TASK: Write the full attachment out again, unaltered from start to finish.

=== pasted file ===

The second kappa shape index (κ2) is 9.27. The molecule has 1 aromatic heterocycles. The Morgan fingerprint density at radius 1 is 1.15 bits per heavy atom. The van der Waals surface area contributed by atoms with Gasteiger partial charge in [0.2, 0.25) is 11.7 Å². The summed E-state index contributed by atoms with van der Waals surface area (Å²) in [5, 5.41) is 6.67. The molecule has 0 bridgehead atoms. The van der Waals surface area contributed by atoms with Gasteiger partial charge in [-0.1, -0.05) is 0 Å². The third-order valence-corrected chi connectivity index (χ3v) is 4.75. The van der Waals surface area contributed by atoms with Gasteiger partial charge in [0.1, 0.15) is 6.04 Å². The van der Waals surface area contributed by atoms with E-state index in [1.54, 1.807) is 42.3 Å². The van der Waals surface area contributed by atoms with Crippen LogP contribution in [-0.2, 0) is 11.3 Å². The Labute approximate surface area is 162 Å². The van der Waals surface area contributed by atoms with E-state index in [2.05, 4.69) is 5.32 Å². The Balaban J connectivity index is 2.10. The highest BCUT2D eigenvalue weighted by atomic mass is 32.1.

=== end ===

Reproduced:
The second kappa shape index (κ2) is 9.27. The molecule has 1 aromatic heterocycles. The Morgan fingerprint density at radius 1 is 1.15 bits per heavy atom. The van der Waals surface area contributed by atoms with Gasteiger partial charge in [0.2, 0.25) is 11.7 Å². The summed E-state index contributed by atoms with van der Waals surface area (Å²) in [5, 5.41) is 6.67. The molecule has 0 bridgehead atoms. The van der Waals surface area contributed by atoms with Gasteiger partial charge in [-0.1, -0.05) is 0 Å². The third-order valence-corrected chi connectivity index (χ3v) is 4.75. The van der Waals surface area contributed by atoms with Gasteiger partial charge in [0.1, 0.15) is 6.04 Å². The van der Waals surface area contributed by atoms with E-state index in [1.54, 1.807) is 42.3 Å². The van der Waals surface area contributed by atoms with Crippen LogP contribution in [-0.2, 0) is 11.3 Å². The Labute approximate surface area is 162 Å². The van der Waals surface area contributed by atoms with E-state index in [2.05, 4.69) is 5.32 Å². The Balaban J connectivity index is 2.10. The highest BCUT2D eigenvalue weighted by atomic mass is 32.1.